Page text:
I can't think of anything in particular I'd want to erase. I've experienced the most pain over what hasn't happened in my life, rather than what has. (Maybe someday someone will figure out a way to implant fake memories....)
Also, I was thinking along the same lines as those who were mentioning there could still be some effect of what happened on behaviour, emotions and reactions, even if the explicit memory has been erased. There was a story in a neuroscience class I took about a woman who had brain damage in a specific area involved in forming memories. She retained the memories she had before the damage, but couldn't form new ones. Every time she saw her doctor, he had to re-introduce himself. Once when she shook his hand, he pricked her with a pin. She didn't remember the incident, but from that day forward she would balk at shaking his hand, and wouldn't be able to say why.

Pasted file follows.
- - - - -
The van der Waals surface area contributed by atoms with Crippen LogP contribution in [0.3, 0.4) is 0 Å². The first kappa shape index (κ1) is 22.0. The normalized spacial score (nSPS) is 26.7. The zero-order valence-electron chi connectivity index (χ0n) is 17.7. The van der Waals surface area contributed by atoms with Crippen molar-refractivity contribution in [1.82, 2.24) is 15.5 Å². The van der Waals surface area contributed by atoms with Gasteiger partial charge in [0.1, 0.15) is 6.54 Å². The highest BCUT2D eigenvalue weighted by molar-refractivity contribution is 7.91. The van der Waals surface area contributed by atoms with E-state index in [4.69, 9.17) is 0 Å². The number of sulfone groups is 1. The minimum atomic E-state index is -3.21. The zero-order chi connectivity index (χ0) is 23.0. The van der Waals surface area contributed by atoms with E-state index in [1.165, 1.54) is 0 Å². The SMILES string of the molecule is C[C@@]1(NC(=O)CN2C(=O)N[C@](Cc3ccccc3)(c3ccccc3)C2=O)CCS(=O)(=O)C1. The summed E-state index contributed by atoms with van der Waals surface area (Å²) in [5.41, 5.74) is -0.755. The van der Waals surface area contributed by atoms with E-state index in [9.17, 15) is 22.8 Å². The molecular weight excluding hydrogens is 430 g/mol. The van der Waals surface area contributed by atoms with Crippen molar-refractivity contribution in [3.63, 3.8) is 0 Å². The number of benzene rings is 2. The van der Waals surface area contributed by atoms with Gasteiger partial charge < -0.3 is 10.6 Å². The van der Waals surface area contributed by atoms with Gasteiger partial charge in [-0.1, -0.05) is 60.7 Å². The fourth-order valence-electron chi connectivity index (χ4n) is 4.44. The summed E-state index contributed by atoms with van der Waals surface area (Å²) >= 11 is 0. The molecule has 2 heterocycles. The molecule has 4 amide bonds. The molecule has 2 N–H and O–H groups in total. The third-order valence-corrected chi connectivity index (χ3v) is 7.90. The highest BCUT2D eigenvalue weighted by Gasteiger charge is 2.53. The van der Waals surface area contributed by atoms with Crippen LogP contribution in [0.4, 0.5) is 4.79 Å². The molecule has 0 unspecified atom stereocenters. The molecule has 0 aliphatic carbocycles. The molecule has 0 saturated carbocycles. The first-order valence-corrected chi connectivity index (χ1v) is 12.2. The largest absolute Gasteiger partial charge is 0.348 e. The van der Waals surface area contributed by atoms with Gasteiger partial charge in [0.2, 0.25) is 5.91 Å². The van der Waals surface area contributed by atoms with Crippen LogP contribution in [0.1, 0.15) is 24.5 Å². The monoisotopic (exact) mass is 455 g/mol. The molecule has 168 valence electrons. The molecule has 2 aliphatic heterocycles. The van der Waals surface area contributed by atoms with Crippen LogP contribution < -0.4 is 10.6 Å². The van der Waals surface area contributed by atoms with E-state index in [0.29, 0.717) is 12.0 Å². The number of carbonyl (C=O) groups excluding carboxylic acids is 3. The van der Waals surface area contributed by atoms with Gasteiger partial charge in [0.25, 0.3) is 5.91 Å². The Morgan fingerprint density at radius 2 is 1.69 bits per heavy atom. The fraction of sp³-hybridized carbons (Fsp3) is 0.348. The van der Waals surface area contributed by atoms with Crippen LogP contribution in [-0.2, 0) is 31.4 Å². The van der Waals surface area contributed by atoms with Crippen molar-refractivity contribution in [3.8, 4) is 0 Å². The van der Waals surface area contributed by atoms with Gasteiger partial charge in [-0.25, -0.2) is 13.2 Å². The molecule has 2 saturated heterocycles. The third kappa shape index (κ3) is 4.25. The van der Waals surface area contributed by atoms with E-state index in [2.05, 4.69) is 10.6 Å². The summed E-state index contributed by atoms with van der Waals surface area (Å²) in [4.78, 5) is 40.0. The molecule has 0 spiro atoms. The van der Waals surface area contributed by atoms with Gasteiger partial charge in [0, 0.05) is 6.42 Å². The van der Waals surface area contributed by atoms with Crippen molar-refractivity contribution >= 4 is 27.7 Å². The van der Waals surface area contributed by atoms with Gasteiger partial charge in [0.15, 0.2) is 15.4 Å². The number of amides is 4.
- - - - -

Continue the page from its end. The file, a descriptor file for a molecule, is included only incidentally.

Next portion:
I can see this being used if the explicit memory itself is causing a lot of distress: frightening flashbacks, body memories, reliving the experience. In that case it could be helpful, even if it doesn't wipe the slate entirely clean.